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Marie Chouinard brings Hieronymus Bosch’s triptych to life in her grand return to the Israeli Opera House

The Garden of Earthly Delights
© Nicolas Ruel

There's nothing garden variety about Canadian choreographer Marie Chouinard or her newest creation: "The Garden of Earthly Delights." In her three-act piece, based on Bosch's eventful triptych, the choreographer marries dance with drama to produce a tantalizing experience for the dancers, audience, and humankind. We tapped into Chouinard's movements, motives, and motifs fueling the 75-minute work, as delightful as its name suggests.


Where did the work's first seeds of inspiration stem from?


The inspiration comes entirely from the painting by Hieronymus Bosch, titled “The Garden of Earthly Delights.” The painting is divided into three panels, each holding a different universe: a paradise where the idea of ‘wrong’ or ‘bad’ does not exist, a universe focused on human creation and activity, set in Inferno, and a final universe that tells the origin story of man and woman together in a very idealistic setting, Heaven. I have organized the choreography into three consecutive acts (without intermissions), starting with the central panel, moving onto the right panel [Hell] for Act II, before finishing with the left panel [Heaven].


Your work spawns from an inert painting. How do you translate that stillness to movement on stage?


In this case, the 'still' object is filled with movement. We see so many bodies in Bosch’s painting, especially in the center panel, and they’re all in different positions. I took pleasure in finding the possible links from one position to another.


For the second panel [Hell], my approach was very different. I didn’t exactly focus on human positions, but rather on the idea of human actions and behaviors that are very daring and totally free and violent–like creation can be.


For the final panel [Heaven], there are only three bodies in the original painting. The whole construction started from their soft, simple positions, which are repeated in different angles and orientations to create this atmosphere of a ‘voyage’ into that dimension of profound intelligence.


The Garden of Earthly Delights

© Sylvie-Ann Paré

Your works have been described as "daring." How might this specific piece answer to that adjective?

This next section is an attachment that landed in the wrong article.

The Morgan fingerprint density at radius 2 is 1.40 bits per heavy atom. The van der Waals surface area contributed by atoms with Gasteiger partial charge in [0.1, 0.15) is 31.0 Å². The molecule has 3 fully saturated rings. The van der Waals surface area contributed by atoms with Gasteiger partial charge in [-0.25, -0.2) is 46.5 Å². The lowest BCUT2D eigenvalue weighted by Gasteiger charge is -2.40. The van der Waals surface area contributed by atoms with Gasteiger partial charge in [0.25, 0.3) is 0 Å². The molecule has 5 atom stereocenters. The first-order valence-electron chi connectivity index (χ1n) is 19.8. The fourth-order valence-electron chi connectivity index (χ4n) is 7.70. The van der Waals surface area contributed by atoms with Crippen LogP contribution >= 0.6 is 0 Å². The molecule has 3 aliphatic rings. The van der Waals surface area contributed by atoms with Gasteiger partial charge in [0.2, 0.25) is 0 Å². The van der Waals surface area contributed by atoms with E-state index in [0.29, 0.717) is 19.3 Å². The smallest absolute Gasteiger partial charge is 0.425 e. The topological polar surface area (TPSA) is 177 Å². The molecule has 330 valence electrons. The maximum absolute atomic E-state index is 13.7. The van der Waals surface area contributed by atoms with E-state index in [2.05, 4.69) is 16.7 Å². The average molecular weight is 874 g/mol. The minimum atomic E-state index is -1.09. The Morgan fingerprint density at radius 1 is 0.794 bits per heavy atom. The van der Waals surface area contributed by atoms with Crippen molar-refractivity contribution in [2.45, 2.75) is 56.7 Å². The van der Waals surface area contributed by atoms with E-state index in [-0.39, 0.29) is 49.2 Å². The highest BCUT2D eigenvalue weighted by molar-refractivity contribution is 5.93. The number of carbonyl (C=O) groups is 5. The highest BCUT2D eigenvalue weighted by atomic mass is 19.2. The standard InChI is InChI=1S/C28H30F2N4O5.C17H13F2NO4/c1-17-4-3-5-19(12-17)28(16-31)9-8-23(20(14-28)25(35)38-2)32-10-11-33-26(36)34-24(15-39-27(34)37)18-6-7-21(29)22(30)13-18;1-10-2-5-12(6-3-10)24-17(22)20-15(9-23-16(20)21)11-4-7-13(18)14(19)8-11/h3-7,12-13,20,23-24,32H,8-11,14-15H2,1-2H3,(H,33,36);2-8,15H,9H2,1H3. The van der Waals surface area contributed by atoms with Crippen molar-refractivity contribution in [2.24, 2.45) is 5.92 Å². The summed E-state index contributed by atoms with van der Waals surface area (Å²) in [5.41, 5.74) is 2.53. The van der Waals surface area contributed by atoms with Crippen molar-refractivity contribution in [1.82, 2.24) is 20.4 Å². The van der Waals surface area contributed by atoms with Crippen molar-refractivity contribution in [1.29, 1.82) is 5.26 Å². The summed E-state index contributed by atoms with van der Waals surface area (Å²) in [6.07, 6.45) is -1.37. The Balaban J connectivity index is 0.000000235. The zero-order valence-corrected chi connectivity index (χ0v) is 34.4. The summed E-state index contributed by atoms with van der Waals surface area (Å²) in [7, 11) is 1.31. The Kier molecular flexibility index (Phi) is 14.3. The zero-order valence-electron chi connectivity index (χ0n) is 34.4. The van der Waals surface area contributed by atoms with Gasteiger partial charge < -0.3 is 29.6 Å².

You don’t need to do much to be daring. Being alive is daring; writing is daring; raising a child is daring; creation is daring. It's all about belief. For a seed to sprout into a magnificent tree, you have to believe. Similarly, in order to grow, you have to believe that you want to be alive, that you’re worth it.


You are also responsible for lighting, props, and costumes. It's very ambitious to take on so much of the production.


It’s fun! I’m not only a choreographer, I’m a creator and I love being a creator. For me, it’s a joy. It’s natural to create all of the aspects when realizing a work, holistic even.

I am very curious about this giant, plastic bubble.


In each of the three panels of Bosch’s painting, you'll find this consistent spherical structure—you’re not sure if it’s a castle or an organic event or the belly of a woman— but it’s round, it’s circular, it’s big, and it’s there. So, in addition to the bodies of the dancers, this “bubble of life” is a key reference to the painting.

The Garden of Earthly Delights

© Nicolas Ruel

Do you remember the exact moment you fell in love with creating?


I was already a well-trained dancer before I discovered the art of creation and it came out of an accident of fate. At 21, I wasn’t sure what to do with my life, all I knew was that I loved taking my dance classes. It was never my intention to become a choreographer, it just happened. And I thank God every day for that. When I finished my first choreography, I thought to myself, “What do I do now?” So I created another. Afterwards, I asked myself the same dramatic question, so I created another…and another…and it went on like that for 17 years. After 17 years, I told myself, “You need to stop asking yourself what you’re doing with your life. You’re doing it!”                                                                             

How would you encourage human beings (not merely dancers) to become more united with their bodies?


Breathing! They say that breathing is the most well kept secret. It’s the basis of everything. It’s the first thing a meditation master, vocal coach, dance teacher, or even a swimmer would tell you. We need to be more conscious of every one of our breaths. Breathing bring us back to the basis of our reality on this planet—both spiritual and physical.


Nov 6-8. The Israeli Opera House, 19 Shaul Hamelech St, Tel Aviv (03-6927777). For the full details, check out the event.


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